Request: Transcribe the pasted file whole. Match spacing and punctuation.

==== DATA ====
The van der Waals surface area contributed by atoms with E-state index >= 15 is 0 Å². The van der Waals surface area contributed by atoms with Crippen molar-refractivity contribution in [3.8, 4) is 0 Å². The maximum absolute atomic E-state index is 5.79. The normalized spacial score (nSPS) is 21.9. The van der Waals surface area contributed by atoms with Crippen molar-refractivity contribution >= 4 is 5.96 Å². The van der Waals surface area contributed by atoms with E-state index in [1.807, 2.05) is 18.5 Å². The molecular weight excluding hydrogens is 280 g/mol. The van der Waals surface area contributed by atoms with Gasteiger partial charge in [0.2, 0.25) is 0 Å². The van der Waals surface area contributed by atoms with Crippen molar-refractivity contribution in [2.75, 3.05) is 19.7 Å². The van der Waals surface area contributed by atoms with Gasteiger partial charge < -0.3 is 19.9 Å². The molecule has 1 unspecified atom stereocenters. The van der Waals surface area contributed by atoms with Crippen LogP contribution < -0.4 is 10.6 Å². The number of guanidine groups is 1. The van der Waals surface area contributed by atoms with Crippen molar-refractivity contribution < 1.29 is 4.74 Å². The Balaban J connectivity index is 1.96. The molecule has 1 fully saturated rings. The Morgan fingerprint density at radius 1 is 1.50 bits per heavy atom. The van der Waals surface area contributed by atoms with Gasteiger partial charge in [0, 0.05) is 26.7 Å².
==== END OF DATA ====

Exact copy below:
The van der Waals surface area contributed by atoms with E-state index >= 15 is 0 Å². The van der Waals surface area contributed by atoms with Crippen molar-refractivity contribution in [3.8, 4) is 0 Å². The maximum absolute atomic E-state index is 5.79. The normalized spacial score (nSPS) is 21.9. The van der Waals surface area contributed by atoms with Crippen molar-refractivity contribution >= 4 is 5.96 Å². The van der Waals surface area contributed by atoms with E-state index in [1.807, 2.05) is 18.5 Å². The molecular weight excluding hydrogens is 280 g/mol. The van der Waals surface area contributed by atoms with Gasteiger partial charge in [0.2, 0.25) is 0 Å². The van der Waals surface area contributed by atoms with Crippen molar-refractivity contribution in [2.75, 3.05) is 19.7 Å². The van der Waals surface area contributed by atoms with Gasteiger partial charge < -0.3 is 19.9 Å². The molecule has 1 unspecified atom stereocenters. The van der Waals surface area contributed by atoms with Crippen LogP contribution < -0.4 is 10.6 Å². The number of guanidine groups is 1. The van der Waals surface area contributed by atoms with Crippen molar-refractivity contribution < 1.29 is 4.74 Å². The Balaban J connectivity index is 1.96. The molecule has 1 fully saturated rings. The Morgan fingerprint density at radius 1 is 1.50 bits per heavy atom. The van der Waals surface area contributed by atoms with Gasteiger partial charge in [0, 0.05) is 26.7 Å².